"Everyday Use" Essay Guidelines
This list might not be exhaustive. Feel free to add other items.
WORKS CITED PAGE
- Before revising the entire essay. Make sure that you have a thesis that works.
- Then choose 3-4 points you would like to focus on and make each the thrust of a body paragraph. An essay does not need to follow the chronology of the story.
- MLA format (done correctly)
- Length requirement: 2 to 2.5 pages, not more than 3
- Avoid babyish language and word repetition.
- Don't put quotation marks around words and word groupings that are not significant, such as "her mother" or "after Grandma Dee." Author's don't get to own common expressions. Don't quote names. You can use someone's name, even if it came from a story.
- Type “said” in my search bar. Click on "Better Word Choices" and then "Words to replace said" or other helpful links. Use Control F to discover repetition.
- No slashes, anywhere
- Intro should be just 2-3 sentences.
- Thesis is one sentence and is last. Thesis establishes what Walker wants us to understand, not merely what happened. What is her message? The lesson she wants us to learn? The "should"? Use the word "should" if that helps.
- There will be no story quotes in the introduction or conclusion.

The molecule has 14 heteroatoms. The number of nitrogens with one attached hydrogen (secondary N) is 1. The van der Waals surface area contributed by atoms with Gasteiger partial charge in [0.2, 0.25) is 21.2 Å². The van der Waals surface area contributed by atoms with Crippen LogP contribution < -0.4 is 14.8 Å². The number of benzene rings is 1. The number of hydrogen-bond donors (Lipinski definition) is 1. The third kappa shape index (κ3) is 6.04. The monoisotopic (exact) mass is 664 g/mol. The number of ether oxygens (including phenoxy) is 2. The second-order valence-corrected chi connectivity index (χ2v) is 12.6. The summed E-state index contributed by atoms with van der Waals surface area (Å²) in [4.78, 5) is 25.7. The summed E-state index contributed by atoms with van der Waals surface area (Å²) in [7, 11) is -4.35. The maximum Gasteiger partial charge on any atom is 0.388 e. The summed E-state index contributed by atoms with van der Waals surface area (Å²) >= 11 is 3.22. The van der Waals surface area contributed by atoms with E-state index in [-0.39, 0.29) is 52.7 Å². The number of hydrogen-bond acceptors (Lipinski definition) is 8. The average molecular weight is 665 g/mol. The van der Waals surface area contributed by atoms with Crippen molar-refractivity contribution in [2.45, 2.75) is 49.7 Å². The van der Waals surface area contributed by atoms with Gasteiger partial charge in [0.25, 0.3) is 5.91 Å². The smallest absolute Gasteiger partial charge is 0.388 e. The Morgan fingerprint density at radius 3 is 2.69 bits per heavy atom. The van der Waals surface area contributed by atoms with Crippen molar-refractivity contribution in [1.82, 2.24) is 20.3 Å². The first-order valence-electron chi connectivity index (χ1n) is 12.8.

- Set up dialogue and narration quotes correctly. Choose the best set up. Do not quote dialogue between two people in the same paragraph. Every change in speaker requires a paragraph break. This is awkward in an essay.
- If the page/paragraph info is the same for quotes in immediate succession in the same paragraph, only the last quote gets the numbers.
- Body paragraphs should be reasonably consistent in length, about 4" tall (or so). Short paragraphs make you look incapable of further development. Consider adding more analysis, another quote, or another example if needed.
- Use ellipses, brackets, and dashes correctly and sparingly. A dash is 2 minus signs, not 1. One minus sign is a hyphen. Use a hyphen for page spreads: (313-14).
- M-dash set up: word--word It will look like this: word—word
- N-dash set up: word -- word It will look like this: word – word
- If your two minus signs do not shift automatically into an N- or M-dash, just space before and after two minus signs: word -- word.
- This is usually the shortest paragraph in an essay: 1-2 sentences with no new info or story quotes.
- The first (or only) sentence should echo the thesis, but not restate it.
- Be philosophical and draw a conclusion.
- Suggestions for using “Everyday Use” in the title: “Everyday Use”: XYZ OR XYZ in “Everyday Use”
- You do not need to include the story title in your essay title.
- Farm your conclusion for interesting and rarely used words to make your title intriguing and create a sense of full circle at the end.
WORKS CITED PAGE
- This is the last full page of the essay. Do not add the citation under the conclusion.
- To create a hard break, hold down Control and press enter. Refrain from hitting enter multiple times to land on the next page.
- A works cited page with one entry is titled Work Cited.